Blog

Interpret - Constructing large scale biomedical knowledge bases from scratch

Drug discovery is a complex process. For a scientist, the goal is to identify targets (genes) that are involved in the development of a disease.

The discovery of targets requires a great deal of exploration of existing biomedical literature (millions of papers, patents, clinical trials and databases), and inference of new relationships between biomedical entities. This is an ambitious task for a scientist alone. To address this problem, we have developed machine learning methods to improve the way scientists make sense of huge amounts of data and discover non-obvious relationships between genes, diseases and molecules, based on existing relationships.

Extracting facts from the biomedical literature that are usable for real-life applications, such as drug discovery, is a very challenging task. If done manually, it is simply not possible for scientists alone to read and process the whole corpus of biomedical information.  If we use unsupervised methods (e.g. OpenIE), the relevance of the extracted relations will not be guaranteed, because emerging patterns do not necessarily align with the scientist’s requirement. Finally, if we use a supervised method, we need labeled data (e.g. a list of curated entity pairs or positive/negative examples of sentences expressing relationships) which are often scarce or not appropriate for the given use case.

To address these issues, we have created a new method, interpret. The system extracts existing facts without requiring any training data or hand-crafted rules. Instead, it discovers and recommends patterns rather than prescribing them.

We start by extracting interpretable patterns from sentences (see workflow diagram on the right). This is a totally automated process which is done solely using unstructured data from the biomedical corpus. We discover patterns such as “role of GENE in DISEASE”, “GENE target for DISEASE” or “DISEASE caused by GENE mutation”. We then ask our drug discovery scientists to validate which patterns best describe the relationships of interest. Within minutes, they are able to identify patterns that can be used to retrieve  thousands of new facts. As an example, the following sentence was surfaced as supporting the top pattern and provides a clear therapeutic relationship between gene “IL10” and disease “lupus nephritis”: “This proves the importance of IL10 in the pathogenesis of lupus nephritis.”

The interpret method is, by design, easily transferable to other types of biomedical entities.  Types of relationships can be extended to complex “n-ary” relationships involving multiple entities e.g. "knockdown of GENE affects DISEASE in TISSUE".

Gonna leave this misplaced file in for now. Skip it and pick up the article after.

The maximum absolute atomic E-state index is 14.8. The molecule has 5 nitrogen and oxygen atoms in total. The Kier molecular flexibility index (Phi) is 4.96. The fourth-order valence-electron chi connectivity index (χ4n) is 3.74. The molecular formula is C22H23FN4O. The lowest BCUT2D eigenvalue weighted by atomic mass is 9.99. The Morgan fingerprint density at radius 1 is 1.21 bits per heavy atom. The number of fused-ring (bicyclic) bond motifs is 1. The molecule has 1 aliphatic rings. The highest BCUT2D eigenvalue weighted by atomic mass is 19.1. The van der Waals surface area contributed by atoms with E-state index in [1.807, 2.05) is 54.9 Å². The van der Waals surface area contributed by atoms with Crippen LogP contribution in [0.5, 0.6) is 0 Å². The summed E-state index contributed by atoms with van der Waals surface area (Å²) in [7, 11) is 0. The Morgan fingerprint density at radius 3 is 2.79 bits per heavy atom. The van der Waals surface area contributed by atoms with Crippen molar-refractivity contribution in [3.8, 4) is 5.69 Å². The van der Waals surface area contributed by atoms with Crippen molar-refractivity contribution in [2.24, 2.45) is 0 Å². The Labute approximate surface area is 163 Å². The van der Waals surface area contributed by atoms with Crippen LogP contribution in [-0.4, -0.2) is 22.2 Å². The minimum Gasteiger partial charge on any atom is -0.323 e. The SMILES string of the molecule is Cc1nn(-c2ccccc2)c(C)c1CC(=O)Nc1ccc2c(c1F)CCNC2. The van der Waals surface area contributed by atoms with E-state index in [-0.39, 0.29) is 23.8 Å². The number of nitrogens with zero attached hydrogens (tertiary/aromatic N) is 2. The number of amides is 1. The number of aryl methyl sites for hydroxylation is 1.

Interpret allows drug discovery scientists to generate relevant new pairs for application very rapidly. We also show that the addition of these new pairs can improve the precision of a downstream knowledge base completion task which is used to infer novel biomedical facts beyond what is reported in the literature and improve the likelihood of discovering novel targets.

More Posts

You Might Also Like

Events
BenevolentAI at ICML 2020
We are pleased to announce that BenevolentAI is sponsoring the virtual ICML 2020 conference from the 12th - 18th of July. You can find our team on the EXPO workshop and Women in ML stage - we hope to meet you there.
Jul 12, 2020
News
Clinical data validates BenevolentAI's AI predicted hypothesis for baricitinib as a potential treatment for COVID-19
Research published in EMBO Molecular Medicine confirms AI predictions for anti-viral and anti-cytokine signalling effects of baricitinib in critically hospitalised COVID-19 patients
Jul 1, 2020
News
COVID-19 and AI: An editorial review in EMBO from Michael B. Schultz, Daniel Vera, David A. Sinclair
David Sinclair and colleagues review our recent publication in the EMBO Molecular Medicine Journal in support of our AI-derived hypothesis for a potential treatment of COVID-19.
Jul 1, 2020
Events
New tech brings new hope in our new normal | A Keynote from Joanna Shields at WeAreTechWomen
In this talk, Joanna Shields will demonstrate how human intelligence partnered with technology promises to accelerate new discoveries, new treatments, and new hope for patients.
Jun 26, 2020
Events
Transforming Biopharmaceutical Research with AI at The HESI Annual Meeting 2020.
Our Executive board director, Jackie Hunter, will take to the virtual stage to demonstrate how AI can be used right at the beginning of the R&D process to improve target identification and validation as well as being used to identify key pathways in disease
Jun 9, 2020
Video
How do we get the next 10 years right? | CogX Opening Keynote w/ Joanna Shields
“We need leaders with empathy who care about their fellow citizens and are prepared to work to end injustice and create opportunities for all". Our CEO Joanna Shields opens CogX 2020 sharing inspiration for the next decade.
Jun 8, 2020